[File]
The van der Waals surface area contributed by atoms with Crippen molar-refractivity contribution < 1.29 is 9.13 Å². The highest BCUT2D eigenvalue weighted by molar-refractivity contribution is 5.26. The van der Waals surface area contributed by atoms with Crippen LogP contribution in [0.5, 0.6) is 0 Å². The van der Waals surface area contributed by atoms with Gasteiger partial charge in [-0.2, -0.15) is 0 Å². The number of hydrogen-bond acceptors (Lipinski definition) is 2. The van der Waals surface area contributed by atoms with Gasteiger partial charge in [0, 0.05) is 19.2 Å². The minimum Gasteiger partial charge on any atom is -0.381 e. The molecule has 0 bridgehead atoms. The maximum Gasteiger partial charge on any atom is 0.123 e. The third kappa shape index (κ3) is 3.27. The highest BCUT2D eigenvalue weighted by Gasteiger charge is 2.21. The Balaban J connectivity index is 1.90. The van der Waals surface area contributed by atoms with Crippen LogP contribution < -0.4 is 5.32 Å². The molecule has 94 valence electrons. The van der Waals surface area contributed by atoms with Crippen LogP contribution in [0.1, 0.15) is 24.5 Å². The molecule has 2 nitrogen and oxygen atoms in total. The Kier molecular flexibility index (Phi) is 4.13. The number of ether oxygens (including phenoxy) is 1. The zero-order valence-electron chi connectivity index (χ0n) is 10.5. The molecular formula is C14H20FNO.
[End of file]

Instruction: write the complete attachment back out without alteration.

The van der Waals surface area contributed by atoms with Crippen molar-refractivity contribution < 1.29 is 9.13 Å². The highest BCUT2D eigenvalue weighted by molar-refractivity contribution is 5.26. The van der Waals surface area contributed by atoms with Crippen LogP contribution in [0.5, 0.6) is 0 Å². The van der Waals surface area contributed by atoms with Gasteiger partial charge in [-0.2, -0.15) is 0 Å². The number of hydrogen-bond acceptors (Lipinski definition) is 2. The van der Waals surface area contributed by atoms with Gasteiger partial charge in [0, 0.05) is 19.2 Å². The minimum Gasteiger partial charge on any atom is -0.381 e. The molecule has 0 bridgehead atoms. The maximum Gasteiger partial charge on any atom is 0.123 e. The third kappa shape index (κ3) is 3.27. The highest BCUT2D eigenvalue weighted by Gasteiger charge is 2.21. The Balaban J connectivity index is 1.90. The van der Waals surface area contributed by atoms with Crippen LogP contribution < -0.4 is 5.32 Å². The molecule has 94 valence electrons. The van der Waals surface area contributed by atoms with Crippen LogP contribution in [0.1, 0.15) is 24.5 Å². The molecule has 2 nitrogen and oxygen atoms in total. The Kier molecular flexibility index (Phi) is 4.13. The number of ether oxygens (including phenoxy) is 1. The zero-order valence-electron chi connectivity index (χ0n) is 10.5. The molecular formula is C14H20FNO.